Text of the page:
The METRO regional bus service provides an important and efficient transportation choice for many in our community. Buses provide lower transportation costs to riders, including commuters for work, senior citizens, young people, tourists and others. Public transportation also improves the quality of life for everyone in greater Portland by reducing traffic congestion, lowering oil consumption and air and global warming pollution, and generating economic activity.
Unfortunately, some elected officials in Falmouth do not understand these benefits or the bigger transportation picture. A recent news story reports that Falmouth Town Councilors Tony Payne and Fred Chase want to cut and possibly terminate METRO service in Falmouth.
While I completely understand the budget challenges faced by the Town Council in the current economic downturn, I believe that it is unwise and short-sighted to target the No. 7 Falmouth Flyer bus just at a time when the service needs to be strengthened.
The $20,000 proposed cut would almost certainly eliminate the OceanView Retirement Community, Route 88 and Johnson Road portions of the route. This would significantly threaten the viability of the entire service along Route 1, because, of course, cutting the bus service would lower ridership, which would increase the chances that the bus would be terminated for lack of riders.
The truth is that the only way that bus public transportation in Falmouth can succeed in the long run is by supporting the current route, expanding it in the future and marketing it aggressively to Falmouth citizens.
Twenty-thousand dollars is a small amount in a $10 million non-school, municipal budget. The Town’s total contribution to METRO is approximately $100,000, or about 1 percent of the total budget. Given the importance of the service, it seems reasonable that the town could make up that money elsewhere.
The Flyer’s route was expanded to include Route 88, Johnson Road and OceanView just nine months ago, and it would be self-defeating to weaken the service just as it is showing results. According to METRO, Falmouth Flyer ridership has been rising steadily every year, increasing by 20 percent from 2006 to 2009, with nearly 74,000 boardings in 2009. It reportedly was the only one of eight bus routes that did not experience a decrease over the past six years.
Public transportation opponents in Falmouth cite a recent town survey, claiming that residents do not value the bus as a priority. But this survey was unfairly skewed against the bus by pitting it against open space acquisition, recycling, transfer station and emergency services. It didn’t allow residents to weigh in on any other budget cutting options, such as asking whether taxpayers should assume the costs for snow plowing in private developments.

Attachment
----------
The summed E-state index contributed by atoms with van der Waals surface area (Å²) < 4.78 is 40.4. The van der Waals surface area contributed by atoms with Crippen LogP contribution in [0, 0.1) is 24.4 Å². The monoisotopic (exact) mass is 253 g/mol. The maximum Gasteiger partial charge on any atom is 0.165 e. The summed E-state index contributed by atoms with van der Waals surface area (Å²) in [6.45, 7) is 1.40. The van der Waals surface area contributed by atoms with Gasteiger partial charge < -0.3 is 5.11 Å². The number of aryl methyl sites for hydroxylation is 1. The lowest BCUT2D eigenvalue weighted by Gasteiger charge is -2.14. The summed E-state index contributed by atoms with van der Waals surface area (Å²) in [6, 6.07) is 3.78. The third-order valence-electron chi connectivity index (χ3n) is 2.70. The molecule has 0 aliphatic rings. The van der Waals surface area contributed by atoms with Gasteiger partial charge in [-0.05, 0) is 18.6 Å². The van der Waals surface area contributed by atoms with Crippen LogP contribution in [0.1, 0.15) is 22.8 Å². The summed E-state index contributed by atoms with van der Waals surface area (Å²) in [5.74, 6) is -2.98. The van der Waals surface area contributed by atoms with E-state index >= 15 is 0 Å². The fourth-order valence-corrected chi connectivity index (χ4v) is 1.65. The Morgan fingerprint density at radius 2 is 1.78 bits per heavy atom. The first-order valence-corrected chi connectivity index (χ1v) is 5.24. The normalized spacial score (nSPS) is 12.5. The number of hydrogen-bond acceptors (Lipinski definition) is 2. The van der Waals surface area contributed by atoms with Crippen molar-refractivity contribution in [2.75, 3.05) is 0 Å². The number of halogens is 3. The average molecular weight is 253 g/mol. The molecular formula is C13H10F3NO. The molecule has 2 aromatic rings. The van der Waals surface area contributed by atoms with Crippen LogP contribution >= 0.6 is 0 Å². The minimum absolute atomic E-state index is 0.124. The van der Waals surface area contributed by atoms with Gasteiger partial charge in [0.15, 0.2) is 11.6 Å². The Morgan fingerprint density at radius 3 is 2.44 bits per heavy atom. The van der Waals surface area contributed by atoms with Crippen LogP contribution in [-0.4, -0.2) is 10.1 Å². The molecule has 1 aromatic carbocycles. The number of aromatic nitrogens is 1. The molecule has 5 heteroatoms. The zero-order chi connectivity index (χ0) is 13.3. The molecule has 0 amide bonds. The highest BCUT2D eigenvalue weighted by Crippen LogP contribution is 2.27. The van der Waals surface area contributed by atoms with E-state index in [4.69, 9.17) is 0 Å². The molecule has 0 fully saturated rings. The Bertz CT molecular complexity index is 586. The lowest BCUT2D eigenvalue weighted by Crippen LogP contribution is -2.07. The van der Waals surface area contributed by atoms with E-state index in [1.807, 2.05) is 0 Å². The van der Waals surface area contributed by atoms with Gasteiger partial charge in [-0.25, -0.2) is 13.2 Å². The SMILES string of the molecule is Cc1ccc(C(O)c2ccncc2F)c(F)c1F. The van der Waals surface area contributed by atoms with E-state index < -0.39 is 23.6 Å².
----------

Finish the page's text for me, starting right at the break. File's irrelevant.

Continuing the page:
By asking residents to prioritize only certain options, it’s not surprising that 35 percent want to eliminate the bus. Nevertheless, almost an equal number (32 percent) want to preserve the current level of service.
From a regional perspective, if Falmouth reduces its support for the bus it will weaken the larger METRO transportation system. The value of a regional transportation system lies in the sum of its parts, in connecting people with employment, schools, recreation, transportation, tourist and other destinations. In fact, part of the Falmouth bus funding comes from a federal program to provide job access, and numerous riders currently use the bus to commute to work, to and from Portland.
Town Council Chairwoman Cathy Breen had it right when she said it would be wrong to allow short-term budget constraints to cause the town to abandon its long-range commitment to a regional transportation system.
I encourage concerned Falmouth citizens to voice their support for the Flyer in several ways. First, please contact councilors and ask them to preserve the budget for the bus. Second, please join the Friends of the Falmouth Flyer Bus page on Facebook. Finally, and most importantly, join your neighbors by riding the bus each Friday morning for “Falmouth Flyer Fridays.” We board at 7:55 a.m. at Town Landing Market or at 8:05 a.m. at Shaw’s on Route 1.
Glen Brand is a Falmouth resident who rides the bus to work in Portland several times a week.